Cato Celebrates Its 25th Anniversary

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The Cato Institute celebrated its 25th anniversary May 2002, marking a quarter century of promoting individual liberty, limited government and free markets. We held a number of events to honor this occasion.

On Thursday evening, May 9, the Institute held a gala banquet in Washington as part of a three-day celebration marking Cato’s quarter century defense of liberty. At the dinner, the Institute presented the first Milton Friedman Prize for Advancing Liberty posthumously, to distinguished British economist Peter Bauer, a professor emeritus at the London School of Economics who authored ground-breaking work on development economics. Dinner speakers included P. J. O’Rourke, author and Cato Institute H. L. Mencken Research Fellow, and John Stossel of ABC News “20/20.”

To mark the anniversary, several special publications were released. Cato executive vice president David Boaz edited Toward Liberty: The Idea That Is Changing the World, a collection of Cato’s essays over the past 25 years. Cato Clippings reprints some of the Cato staff’s best op-eds. Cato also published a special 25-year Annual Report with highlights of its work.

For an overview of Cato’s first twenty-five years, visit the About Us page. The Institute was founded in 1977 by Edward H. Crane and Charles G. Koch in San Francisco. As the New York Times pointed out during Cato’s 10th anniversary in 1987, “Cato has managed to generate more activity and interest across a wider political spectrum than some of its more sedate competitors with much larger budgets.” Last year, FAIR reported that in a review of the top 25 think tanks that the Cato Institute had the second most major media mentions.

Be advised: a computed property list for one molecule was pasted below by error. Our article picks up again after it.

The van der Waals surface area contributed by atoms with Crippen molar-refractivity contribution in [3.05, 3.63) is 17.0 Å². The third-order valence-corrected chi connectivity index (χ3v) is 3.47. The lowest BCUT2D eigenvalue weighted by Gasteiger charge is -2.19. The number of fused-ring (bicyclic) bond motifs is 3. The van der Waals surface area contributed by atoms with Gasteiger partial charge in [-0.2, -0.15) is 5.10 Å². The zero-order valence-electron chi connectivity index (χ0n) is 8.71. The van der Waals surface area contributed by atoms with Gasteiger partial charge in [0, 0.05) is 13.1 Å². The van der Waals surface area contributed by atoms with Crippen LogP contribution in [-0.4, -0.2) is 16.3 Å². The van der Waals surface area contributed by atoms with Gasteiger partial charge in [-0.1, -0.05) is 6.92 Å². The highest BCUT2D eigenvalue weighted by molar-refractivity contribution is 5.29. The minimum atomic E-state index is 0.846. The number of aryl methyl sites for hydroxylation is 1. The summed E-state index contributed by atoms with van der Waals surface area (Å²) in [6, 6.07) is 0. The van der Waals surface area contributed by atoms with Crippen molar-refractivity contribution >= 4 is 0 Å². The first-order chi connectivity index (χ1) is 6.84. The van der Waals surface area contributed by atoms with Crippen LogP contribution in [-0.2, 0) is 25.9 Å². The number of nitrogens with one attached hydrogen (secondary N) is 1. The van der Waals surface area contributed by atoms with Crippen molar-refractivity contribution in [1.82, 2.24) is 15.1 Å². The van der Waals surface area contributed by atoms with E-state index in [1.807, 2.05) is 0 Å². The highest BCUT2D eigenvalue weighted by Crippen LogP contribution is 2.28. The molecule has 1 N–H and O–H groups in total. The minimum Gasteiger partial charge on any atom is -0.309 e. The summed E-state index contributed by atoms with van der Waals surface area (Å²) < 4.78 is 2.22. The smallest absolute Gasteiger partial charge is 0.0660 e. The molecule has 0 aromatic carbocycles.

While many avoided Social Security as the “Third Rail,” the Cato Institute, in its inaugural edition of Cato Policy Report in 1979 argued that privatization of the system should be considered. The following year Cato published Peter Ferrara’s 500-page Social Security: The Inherent Contradiction, which makes the case for privatization of Social Security. In 1995, on the 60th anniversary of the creation of the government-run Social Security program, the Cato Institute established the Project on Social Security Choice.

The Cato Institute has hosted conferences around the world, including a 1988 conference in Shanghai that was the first free-market conference held in mainland China since its communist takeover. In 1990 Cato hosted a week-long conference in Moscow titled “Transition to Freedom: The New Soviet Challenge.”

The Institute has continued its work in all these areas. In 2001, the President’s Commission to Strengthen Social Security drew heavily on the work and personnel of the Cato Institute. Also in 2001, Cato held its fourth conference in China. Cato’s 19th Annual Monetary Conference was held in Mexico City. And at the beginning of 2002 Cato launched the Center for Educational Freedom.